How to make beer with maple and birch sap
Marika Josephson, co-owner and Scratch Brewing brewer in Ava, is well versed in the production of beer with ingredients that can grow literally in the backyard of the brewery. The maple and birch groves that are owned by this Illinois farmer’s brewery often go into business. When you hear “maple,” the obvious second word is “syrup,” but Scratch brewers have found that using juice makes beer even more interesting.
“We started indulging with the addition of juice when we were still homebrewers, and did not expect it to taste like syrup because it was very liquid; the juice is really watery, but sweet, with a mineral character, says Josephson. “We found that after fermentation, he dried the beer, gave it a mineral character and even esters characteristic of cherry beer.”
Brewers note that dark, malt beers, such as strong porters and stouts, are best suited to add tree sap to them. When they make beer with tree sap, they use it instead of water.
According to Josephson, making such a beer at home is not so difficult. There are a number of publications (including The Homebrewer’s Almanac: A Seasonal Guide to Making Your Own Beer from Scratch) and videos that show how to collect maple or birch sap. In many places, residents themselves collect juice and can sell it to you or show places where it can be collected.
For a batch of homemade beer, you will need about 10 gallons (37.8 liters) of juice collected on the eve of brewing. And if you need a maple flavor, remove a little bark from the tree, fry it in the oven, and then add the wort while boiling. The best time to collect juice is the end of winter, from the beginning to mid-February.
What about maple syrup? It is thick, sweet and alluring. When you add it to hot pancakes, waffles or fried chicken, there is nothing tastier. Maple syrup – the real one, without the addition of sugar or artificial flavors – is amazing. But this is a moody ingredient – it needs to be used in a certain amount and added at the right time.
Sean Lawson, the founder and brewer of Lawson Finest Liquids from Vermont, gives the following tip: “The easiest way to use maple syrup in homemade beer is to simply add it at the end of the boil. The quantity varies greatly – from one or two glasses (250-500 ml) per 5 gallon (19 l) batch to two liters. Use a smaller amount for beer that has a lighter color and / or lower alcohol content and, accordingly, more syrup will be needed for dark and / or more alcoholic beer. ”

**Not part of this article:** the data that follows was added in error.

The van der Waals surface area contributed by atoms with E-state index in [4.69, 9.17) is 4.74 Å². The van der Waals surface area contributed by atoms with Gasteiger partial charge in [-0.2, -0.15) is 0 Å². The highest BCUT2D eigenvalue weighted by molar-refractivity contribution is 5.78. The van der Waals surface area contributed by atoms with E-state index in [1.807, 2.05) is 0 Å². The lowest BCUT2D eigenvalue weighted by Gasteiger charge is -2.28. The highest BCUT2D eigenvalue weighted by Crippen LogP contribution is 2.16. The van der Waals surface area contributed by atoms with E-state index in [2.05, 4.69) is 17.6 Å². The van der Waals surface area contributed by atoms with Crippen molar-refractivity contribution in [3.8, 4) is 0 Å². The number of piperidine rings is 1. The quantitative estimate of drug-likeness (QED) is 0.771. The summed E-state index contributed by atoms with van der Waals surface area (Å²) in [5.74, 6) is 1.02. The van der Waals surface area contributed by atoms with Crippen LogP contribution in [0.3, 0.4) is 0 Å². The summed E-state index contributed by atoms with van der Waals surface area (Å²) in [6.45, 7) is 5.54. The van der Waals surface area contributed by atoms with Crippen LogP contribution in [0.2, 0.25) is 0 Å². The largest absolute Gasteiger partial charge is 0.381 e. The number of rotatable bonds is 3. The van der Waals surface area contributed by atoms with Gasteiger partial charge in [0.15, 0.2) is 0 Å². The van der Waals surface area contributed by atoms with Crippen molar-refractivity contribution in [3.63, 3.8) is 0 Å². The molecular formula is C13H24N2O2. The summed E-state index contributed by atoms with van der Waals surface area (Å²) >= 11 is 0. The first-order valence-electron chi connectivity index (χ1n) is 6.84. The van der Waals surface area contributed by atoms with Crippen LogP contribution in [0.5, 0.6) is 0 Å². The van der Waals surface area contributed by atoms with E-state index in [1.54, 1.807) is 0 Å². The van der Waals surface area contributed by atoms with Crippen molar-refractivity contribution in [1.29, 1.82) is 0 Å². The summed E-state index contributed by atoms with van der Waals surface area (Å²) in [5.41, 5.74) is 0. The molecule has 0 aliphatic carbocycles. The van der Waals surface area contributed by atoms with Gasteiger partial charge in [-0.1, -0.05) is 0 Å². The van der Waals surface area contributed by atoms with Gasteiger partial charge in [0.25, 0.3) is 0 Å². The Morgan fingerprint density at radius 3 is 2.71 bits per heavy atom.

“Homebrewers who are willing to spend extra time and energy to achieve an even more pronounced maple taste in their beer can think about adding syrup during secondary fermentation (before the beer reaches its maximum attenuation). I have also successfully used maple syrup as a primer for carbonating beer in bottles and kegs. It should be added a little less than regular sugar, ”explains Sean Lawson.
Maple Porter Recipe
Recipe from The Homebrewer’s Almanac: A Seasonal Guide to Making Your Own Beer from Scratch by Aaron Claydon, Marika Josephson, and Ryan Tokstein, published by The Countryman Press.
Characteristics for 19 L: OG 1.067, FG 1.014, 28 IBU, 7.0% ABV
4.76 kg of light malt (Marris Otter)
567 g caramel malt (80 ° L)
567 g chocolate malt
28 g Chinook hops (60 minutes)
227 g of roasted maple bark (60 minutes)
british ale yeast
Mash the malt with 19 liters of maple juice (instead of water), heating the mash to 66 ° C. Rinse the mash with 26.5 liters of maple juice at 75 ° C. Boil the wort for 90 minutes, keeping to the schedule for adding hops and bark, and make a 15-minute whirlpool. After boiling, cool the wort, aerate it and add the yeast. Ferment at 20 ° C until the initial fermentation is almost complete, then raise the temperature to 21 ° C until fermentation is complete.